JC010: Mud volcanoes and submarine canyons


Cruise diary

Day 11: Sunday 1 July 2007
Position: 44°01.11N 11°03.09W (Google Earth reference: 44 01’1”N 11 03’09”W)
Weather: Cloudy

Richard writes:

"Whilst in transit from Portuguese to Irish waters, things got a bit messy. As we were ‘steaming’, there was no work for the scientists to do that necessitated staying up at night, so during my shift I tried to catch up on some sleep. It was pretty hard to sleep however as the ship was rocking from side to side, quite violently at times. Thankfully the ship has a stabilisation system so that it prevents too much rocking, but this is quite noisy whilst in operation, from my cabin anyway.

Despite this, during the night my cabin started to come alive… The first thing to start moving was the curtain. Now I don’t have a porthole (‘window’) but every cabin has a curtain behind the door so that you can leave your door open, but drawing the curtain to give more privacy. It started to open then close, open, then close... The cupboard and wardrobe doors (I should have had them on the latches) were next, followed by just about everything in my cabin!  Quite a big roll of the ship lead to my phone (that is ‘desk ‘phone’, not mobile) and lamp flying off the desk, bouncing off the wall and then, along with my other belongings sliding from wall to wall as the ship lurched from side to side. If I had videoed it, it would have resembled something from a horror movie, all these objects seemingly moving about by themselves…

Similar goings on had happened all over the ship - plaques had come off the wall in the bar area and chairs were all over the place. The galley wasn’t much better, so I was pretty impressed that the catering team still managed to have breakfast on time. I have no idea how they managed to cook it – I could barely stand!"

Anyway, here are some photos:

Chairs stowed away in the galley...

...and in a less orderly fashion in the lab!

Richard hangs on whilst writing his diary!

Andy serenely reads, apparently oblivious to the tempest

Watertight doors shut...just in case!

I have been trying to think of how best to describe what people look like as they are walking about on the ship. I know you lot will be too young to remember it (actually so am I, but I have seen it since…), but if you look up the Michael Jackson video for ‘Thriller’ on YouTube, you can get an idea of what people look like as they walk about on the ship – leaning from side to side so as to try and stay on their feet!

Tina writes:

Last night the dishwasher in the bar made a leap towards freedom.  It was captured just before it left the bar and took of down the corridor.  Of course it should not have happened - it was securely fastened in place under the counter but somehow during rough waters over night it worked its way loose and headed for freedom. I slept through it all.  Typical...The first bit of rough weather and I’m sleeping like a baby! 

Left: The ship rolling in the waves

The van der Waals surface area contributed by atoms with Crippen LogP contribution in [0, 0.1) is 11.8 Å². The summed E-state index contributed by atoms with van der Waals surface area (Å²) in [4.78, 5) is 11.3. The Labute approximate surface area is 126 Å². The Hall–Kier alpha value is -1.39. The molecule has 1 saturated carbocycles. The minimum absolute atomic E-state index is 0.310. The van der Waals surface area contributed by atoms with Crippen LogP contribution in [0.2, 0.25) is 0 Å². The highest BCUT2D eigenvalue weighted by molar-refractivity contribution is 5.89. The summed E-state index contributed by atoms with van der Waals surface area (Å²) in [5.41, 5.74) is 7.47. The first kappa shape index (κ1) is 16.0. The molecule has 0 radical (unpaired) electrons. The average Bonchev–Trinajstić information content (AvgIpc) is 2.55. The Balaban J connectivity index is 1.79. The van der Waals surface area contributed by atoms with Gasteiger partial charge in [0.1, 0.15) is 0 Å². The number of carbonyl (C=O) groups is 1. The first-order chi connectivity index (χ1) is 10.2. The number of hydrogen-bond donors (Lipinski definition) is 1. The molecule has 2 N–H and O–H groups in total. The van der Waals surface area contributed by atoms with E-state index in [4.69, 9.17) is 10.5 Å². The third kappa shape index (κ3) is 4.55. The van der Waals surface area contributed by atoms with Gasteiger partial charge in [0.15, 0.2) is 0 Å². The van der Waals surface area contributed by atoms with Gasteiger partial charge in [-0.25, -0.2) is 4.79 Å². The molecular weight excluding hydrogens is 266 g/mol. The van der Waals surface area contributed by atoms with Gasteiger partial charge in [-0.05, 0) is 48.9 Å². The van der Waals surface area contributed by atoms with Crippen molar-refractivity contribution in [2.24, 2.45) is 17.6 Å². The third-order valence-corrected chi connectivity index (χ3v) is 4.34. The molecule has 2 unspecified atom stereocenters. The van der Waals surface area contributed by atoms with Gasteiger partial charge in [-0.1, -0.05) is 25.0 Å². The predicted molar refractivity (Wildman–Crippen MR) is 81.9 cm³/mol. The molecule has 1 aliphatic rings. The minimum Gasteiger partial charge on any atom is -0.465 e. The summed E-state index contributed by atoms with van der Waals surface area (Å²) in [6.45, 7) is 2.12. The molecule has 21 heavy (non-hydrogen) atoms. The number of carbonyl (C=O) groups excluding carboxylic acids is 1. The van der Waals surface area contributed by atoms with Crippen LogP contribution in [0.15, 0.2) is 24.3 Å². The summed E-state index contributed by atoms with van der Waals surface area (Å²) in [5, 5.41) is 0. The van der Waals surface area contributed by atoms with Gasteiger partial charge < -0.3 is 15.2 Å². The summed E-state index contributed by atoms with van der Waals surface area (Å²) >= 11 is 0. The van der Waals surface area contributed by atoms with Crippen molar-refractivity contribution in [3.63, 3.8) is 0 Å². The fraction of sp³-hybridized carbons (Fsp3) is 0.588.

While we are in transit (moving between survey points)  Doug and Veerle  were trying to work out what to do and where. You could just stop the boat and drop the megacorer over the side, but if you haven’t researched the location you could spend hours collecting core samples and not get any thing useful.  Hours are spent researching where the ship should stop and what equipment should be deployed at each location.  Ultimately it saves time.

One method used to map the sea floor is swath bathymetry data.  This is an echo sounding technique. In echo sounding a blip of sound is sent to the ocean floor, when it reaches the floor it is reflected and returns, a receiver, capable of hearing the signal, listens for the sound.  The receiver measures the time between sending the signal and it being reflected then arriving back.  The further away the seabed the longer it takes for the signal to return to the receiver.  So if we know how quickly sound travels in water we can work out how far away the bottom is.

Left: Map of the seabed from swath data.

It goes like this:

Sound travels in water at a rate of 1500 meters every second.  So if the initial sound signal (ping) takes 4 seconds to return to the receiver we know the sound has travelled 6000metres (4 x 1500).  BUT this is to the seabed and back again so the distance to the seabed is only half this distance, 3000metres. 

Of course, it is not actually as simple as this! Depending how deep you go the speed of sound changes, at the surface it is around 1494metres per second while at depths of around 4000m it could be as much as 1533 metres per second.  These small differences make BIG differences when you are working at the levels of accuracy the scientist have to work at.  So before calculating the depth from echo sounding data you need to measure the speed of sound.  They can do this with a sound velocity probe, or if this is not available they can use the CTD probe  to measure temperature and salinity and from this calculate the speed of sound.

Then just to make it more complicated, for swath bathymetry data a signal is sent out through an arc of 120o  the returning echo is picked up by 128 receivers and a bit of complicated maths does the calculations to work out the depth.

A more detailed guide to swath bathymetry is coming soon..."

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